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American Legacy Foundation®, National Association of Broadcasters Launch Code Blue for Lung Cancer, Including PSA with Former President Bush

(BLACK PR WIRE) (October 25, 2006) WASHINGTON, DC — A new national public service campaign, Code Blue for Lung Cancer, launches Nov. 1 for Lung Cancer Awareness Month. The partnership between the American Legacy Foundation® and the National Association of Broadcasters spreads the life-saving message that early detection, quitting smoking and the search for a cure can help make lung cancer history.

The Code Blue campaign is a comprehensive national effort to raise awareness about preventing lung cancer and increase survival rates for those struggling with it. Code Blue includes a 30-minute documentary that explores the devastating impact of lung cancer on four families and discusses how to reduce lung cancer deaths, primarily through early diagnosis and by quitting smoking. The campaign, in both English and Spanish, also includes radio and television public service announcements, a guidebook for local broadcasters, and an accompanying online component (www.americanlegacy.org/codeblue).

Code Blue is NAB’s first public service campaign to be produced in high definition and will be provided to local television stations nationwide for broadcast during Lung Cancer Awareness Month. The documentary was produced and directed by Academy-Award® winner Gerardine Wurzburg with State of the Art Inc.

“In continuing broadcasters’ proud tradition of community service, NAB and local broadcasters nationwide are proud to support this lifesaving effort to educate the public about lung cancer,” said NAB President and CEO David K. Rehr.

American Legacy Foundation CEO and President Dr. Cheryl Healton said the campaign will help reduce the stigma associated with lung cancer. Eighty-five percent of people diagnosed with lung cancer are current or former smokers, whom many perceive as having had the power to avoid a lung cancer diagnosis if only they had been able to quit. However, research shows two things: that nicotine is highly addictive, and that while 70 percent of smokers want to quit, but many lack the tools and resources to quit for good.

"No one deserves to have lung cancer. We're hopeful that the stories told in Code Blue will help all of us better understand America's number-one cancer killer,” Dr. Healton said. “If we are to beat it, we must learn how to limit our lung cancer risks by reducing the uptake of smoking by youth and increasing adult smoking cessation. Then, our best efforts as a nation must focus on early detection, increasing survival rates and ultimately finding a cure."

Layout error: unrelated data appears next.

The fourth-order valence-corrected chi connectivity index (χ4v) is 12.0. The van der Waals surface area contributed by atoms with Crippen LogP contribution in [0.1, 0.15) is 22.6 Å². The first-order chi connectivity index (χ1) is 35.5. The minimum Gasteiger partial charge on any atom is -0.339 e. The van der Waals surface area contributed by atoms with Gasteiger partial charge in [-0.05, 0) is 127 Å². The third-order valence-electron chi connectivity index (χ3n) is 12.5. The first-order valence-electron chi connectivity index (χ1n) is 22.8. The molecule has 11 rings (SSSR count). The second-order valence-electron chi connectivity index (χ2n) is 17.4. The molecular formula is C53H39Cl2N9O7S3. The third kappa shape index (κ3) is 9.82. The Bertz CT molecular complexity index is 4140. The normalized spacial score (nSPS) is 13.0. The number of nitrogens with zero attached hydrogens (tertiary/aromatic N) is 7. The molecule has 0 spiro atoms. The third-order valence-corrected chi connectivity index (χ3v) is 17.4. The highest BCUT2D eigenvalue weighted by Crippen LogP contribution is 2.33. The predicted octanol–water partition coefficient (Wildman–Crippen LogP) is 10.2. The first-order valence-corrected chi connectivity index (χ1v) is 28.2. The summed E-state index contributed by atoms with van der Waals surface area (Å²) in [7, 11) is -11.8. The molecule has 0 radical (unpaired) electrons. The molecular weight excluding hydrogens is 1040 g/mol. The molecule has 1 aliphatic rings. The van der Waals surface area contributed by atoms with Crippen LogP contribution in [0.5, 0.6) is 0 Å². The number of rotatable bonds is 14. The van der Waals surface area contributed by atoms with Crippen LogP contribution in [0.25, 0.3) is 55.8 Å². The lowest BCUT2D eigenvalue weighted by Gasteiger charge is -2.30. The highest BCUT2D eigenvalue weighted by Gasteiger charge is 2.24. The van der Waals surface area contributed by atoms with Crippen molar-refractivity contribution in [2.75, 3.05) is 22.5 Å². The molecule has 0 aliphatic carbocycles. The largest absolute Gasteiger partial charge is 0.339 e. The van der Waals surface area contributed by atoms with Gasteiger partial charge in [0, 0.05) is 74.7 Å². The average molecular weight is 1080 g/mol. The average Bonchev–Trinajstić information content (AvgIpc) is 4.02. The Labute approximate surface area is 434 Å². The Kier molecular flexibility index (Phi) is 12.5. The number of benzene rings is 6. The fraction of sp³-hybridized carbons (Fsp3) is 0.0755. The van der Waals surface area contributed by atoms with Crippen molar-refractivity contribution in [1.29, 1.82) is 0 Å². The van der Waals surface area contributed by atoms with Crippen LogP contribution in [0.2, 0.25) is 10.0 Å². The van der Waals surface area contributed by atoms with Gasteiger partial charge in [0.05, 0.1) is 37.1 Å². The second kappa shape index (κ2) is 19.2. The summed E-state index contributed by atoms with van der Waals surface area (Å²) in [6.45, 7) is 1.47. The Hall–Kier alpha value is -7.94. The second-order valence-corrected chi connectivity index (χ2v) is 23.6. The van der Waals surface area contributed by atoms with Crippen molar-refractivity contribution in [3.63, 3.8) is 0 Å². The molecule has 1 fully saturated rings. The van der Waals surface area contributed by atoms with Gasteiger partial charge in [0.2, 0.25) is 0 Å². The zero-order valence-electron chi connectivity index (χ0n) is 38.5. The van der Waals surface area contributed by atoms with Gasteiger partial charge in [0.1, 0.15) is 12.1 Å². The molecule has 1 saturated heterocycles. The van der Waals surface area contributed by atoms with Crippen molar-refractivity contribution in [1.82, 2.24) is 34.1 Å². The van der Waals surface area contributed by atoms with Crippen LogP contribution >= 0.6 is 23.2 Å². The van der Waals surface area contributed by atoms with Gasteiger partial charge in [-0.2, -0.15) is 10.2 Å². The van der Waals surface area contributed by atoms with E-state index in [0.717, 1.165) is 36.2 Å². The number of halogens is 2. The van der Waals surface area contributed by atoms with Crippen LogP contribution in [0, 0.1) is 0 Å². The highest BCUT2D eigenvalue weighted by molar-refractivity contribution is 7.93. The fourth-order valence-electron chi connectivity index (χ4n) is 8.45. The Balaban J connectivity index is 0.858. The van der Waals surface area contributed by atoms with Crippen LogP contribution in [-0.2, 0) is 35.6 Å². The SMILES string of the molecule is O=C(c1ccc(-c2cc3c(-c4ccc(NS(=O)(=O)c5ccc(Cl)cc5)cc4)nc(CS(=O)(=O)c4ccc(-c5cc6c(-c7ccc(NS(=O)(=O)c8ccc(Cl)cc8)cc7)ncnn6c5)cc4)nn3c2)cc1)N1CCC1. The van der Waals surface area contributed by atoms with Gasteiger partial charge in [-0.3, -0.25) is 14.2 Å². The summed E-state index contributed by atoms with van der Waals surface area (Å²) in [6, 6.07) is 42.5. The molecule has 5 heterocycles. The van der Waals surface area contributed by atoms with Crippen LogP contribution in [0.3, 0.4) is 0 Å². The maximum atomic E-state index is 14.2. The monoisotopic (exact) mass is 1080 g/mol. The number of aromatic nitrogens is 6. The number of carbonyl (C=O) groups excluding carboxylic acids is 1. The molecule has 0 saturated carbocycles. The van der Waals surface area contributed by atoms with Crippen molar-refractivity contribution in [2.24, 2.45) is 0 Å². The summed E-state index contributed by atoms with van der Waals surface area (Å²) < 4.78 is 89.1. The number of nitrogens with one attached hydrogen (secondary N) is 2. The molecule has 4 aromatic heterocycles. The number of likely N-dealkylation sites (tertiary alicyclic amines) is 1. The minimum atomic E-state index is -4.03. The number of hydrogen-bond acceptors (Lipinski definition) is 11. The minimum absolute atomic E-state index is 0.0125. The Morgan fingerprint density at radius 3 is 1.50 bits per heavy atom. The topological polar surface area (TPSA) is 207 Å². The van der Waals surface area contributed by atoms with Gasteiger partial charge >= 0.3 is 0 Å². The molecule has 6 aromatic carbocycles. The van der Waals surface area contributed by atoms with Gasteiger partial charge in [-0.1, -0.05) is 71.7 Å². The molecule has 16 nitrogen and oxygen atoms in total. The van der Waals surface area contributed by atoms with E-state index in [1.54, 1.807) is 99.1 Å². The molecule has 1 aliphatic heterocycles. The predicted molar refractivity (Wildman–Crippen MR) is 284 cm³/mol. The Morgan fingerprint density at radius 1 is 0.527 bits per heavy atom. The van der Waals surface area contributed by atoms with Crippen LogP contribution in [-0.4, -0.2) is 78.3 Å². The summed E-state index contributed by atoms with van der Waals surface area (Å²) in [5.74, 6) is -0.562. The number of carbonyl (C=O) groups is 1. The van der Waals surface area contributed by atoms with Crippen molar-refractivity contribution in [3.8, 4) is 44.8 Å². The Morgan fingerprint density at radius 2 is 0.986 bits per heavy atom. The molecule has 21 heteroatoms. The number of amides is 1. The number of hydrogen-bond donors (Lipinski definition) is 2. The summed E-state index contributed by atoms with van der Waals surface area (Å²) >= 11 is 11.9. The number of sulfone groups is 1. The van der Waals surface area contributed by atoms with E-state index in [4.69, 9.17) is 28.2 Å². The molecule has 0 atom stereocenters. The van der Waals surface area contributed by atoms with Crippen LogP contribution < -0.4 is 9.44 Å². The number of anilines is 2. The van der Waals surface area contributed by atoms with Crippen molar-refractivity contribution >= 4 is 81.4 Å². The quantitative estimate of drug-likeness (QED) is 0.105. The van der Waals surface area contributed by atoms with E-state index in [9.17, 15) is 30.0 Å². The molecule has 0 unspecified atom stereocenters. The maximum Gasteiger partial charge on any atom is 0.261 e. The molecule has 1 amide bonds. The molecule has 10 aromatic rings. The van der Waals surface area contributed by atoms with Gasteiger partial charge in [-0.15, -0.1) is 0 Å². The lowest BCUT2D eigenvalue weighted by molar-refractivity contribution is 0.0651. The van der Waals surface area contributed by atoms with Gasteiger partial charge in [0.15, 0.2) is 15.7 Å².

Code Blue for Lung Cancer Launches

Code Blue public service announcements include a message from former President George H.W. Bush, who says, “Lung cancer is the leading cause of cancer death in the United States. It's a national tragedy killing thousands each year, leaving behind devastated families. Cigarette smoking causes most cases of lung cancer. If you or a loved one smoke, get the help you need to quit now.”

Former President Bush has been a long-time champion with his wife Barbara, in the fight against cancer after losing one of their children, Robin Bush, to leukemia in 1953. Former President Bush co-chairs C-Change, formerly the National Dialogue on Cancer.

More than 30 members of Congress served as honorary co-chairs for Code Blue to call attention to the nation’s number-one cancer killer.

More information about lung cancer is available online at www.americanlegacy.org/codeblue, as well as through resource partners including the American Cancer Society, American Lung Association and the Lung Cancer Alliance. The Code Blue Web site offers details for the public and the news media interested in localized stories about the disease for Lung Cancer Awareness Month throughout November.

The Code Blue for Lung Cancer radio and television PSAs were produced by GSD&M of Austin, TX, the American Legacy Foundation’s agency of record for cessation advertising.

The American Legacy Foundation® is dedicated to building a world where young people reject tobacco and anyone can quit. Located in Washington, D.C., the foundation develops programs that address the health effects of tobacco use through grants, technical assistance and training, youth activism, strategic partnerships, counter-marketing and grassroots marketing campaigns, public relations, and outreach to populations disproportionately affected by the toll of tobacco. The foundation’s national programs include truth®, Great Start® and a Priority Populations Initiative.

The American Legacy Foundation was created as a result of the November 1998 Master Settlement Agreement (MSA) reached between attorneys general from 46 states, five U.S. territories and the tobacco industry. Visit www.americanlegacy.org.

The National Association of Broadcasters is a trade association that advocates on behalf of more than 8,300 free, local radio and television stations and also broadcast networks before Congress, the Federal Communications Commission and the Courts. Information about NAB can be found at www.nab.org.

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